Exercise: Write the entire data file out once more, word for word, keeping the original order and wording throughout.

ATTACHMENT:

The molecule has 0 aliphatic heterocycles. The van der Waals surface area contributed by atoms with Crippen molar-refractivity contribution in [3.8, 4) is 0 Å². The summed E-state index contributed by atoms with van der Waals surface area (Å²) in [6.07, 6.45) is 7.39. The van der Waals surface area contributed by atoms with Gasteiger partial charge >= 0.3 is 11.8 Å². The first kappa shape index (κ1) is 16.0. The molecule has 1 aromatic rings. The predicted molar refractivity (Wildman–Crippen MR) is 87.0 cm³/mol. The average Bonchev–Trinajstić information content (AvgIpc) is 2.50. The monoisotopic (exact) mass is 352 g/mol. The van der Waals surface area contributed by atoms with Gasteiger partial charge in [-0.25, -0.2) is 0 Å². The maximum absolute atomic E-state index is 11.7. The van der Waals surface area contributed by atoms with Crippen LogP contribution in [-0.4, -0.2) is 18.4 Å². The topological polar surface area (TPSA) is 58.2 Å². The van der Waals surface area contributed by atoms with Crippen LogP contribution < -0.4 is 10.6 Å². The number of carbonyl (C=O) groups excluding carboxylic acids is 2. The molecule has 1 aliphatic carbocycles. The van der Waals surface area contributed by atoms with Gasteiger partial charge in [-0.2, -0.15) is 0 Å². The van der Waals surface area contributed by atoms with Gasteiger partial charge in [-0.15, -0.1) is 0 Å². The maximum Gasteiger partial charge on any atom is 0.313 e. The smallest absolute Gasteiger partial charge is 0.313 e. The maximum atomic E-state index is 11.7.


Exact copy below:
The molecule has 0 aliphatic heterocycles. The van der Waals surface area contributed by atoms with Crippen molar-refractivity contribution in [3.8, 4) is 0 Å². The summed E-state index contributed by atoms with van der Waals surface area (Å²) in [6.07, 6.45) is 7.39. The van der Waals surface area contributed by atoms with Gasteiger partial charge >= 0.3 is 11.8 Å². The first kappa shape index (κ1) is 16.0. The molecule has 1 aromatic rings. The predicted molar refractivity (Wildman–Crippen MR) is 87.0 cm³/mol. The average Bonchev–Trinajstić information content (AvgIpc) is 2.50. The monoisotopic (exact) mass is 352 g/mol. The van der Waals surface area contributed by atoms with Gasteiger partial charge in [-0.25, -0.2) is 0 Å². The maximum absolute atomic E-state index is 11.7. The van der Waals surface area contributed by atoms with Crippen LogP contribution in [-0.4, -0.2) is 18.4 Å². The topological polar surface area (TPSA) is 58.2 Å². The van der Waals surface area contributed by atoms with Crippen LogP contribution < -0.4 is 10.6 Å². The number of carbonyl (C=O) groups excluding carboxylic acids is 2. The molecule has 1 aliphatic carbocycles. The van der Waals surface area contributed by atoms with Gasteiger partial charge in [-0.2, -0.15) is 0 Å². The van der Waals surface area contributed by atoms with Gasteiger partial charge in [-0.15, -0.1) is 0 Å². The maximum Gasteiger partial charge on any atom is 0.313 e. The smallest absolute Gasteiger partial charge is 0.313 e. The maximum atomic E-state index is 11.7.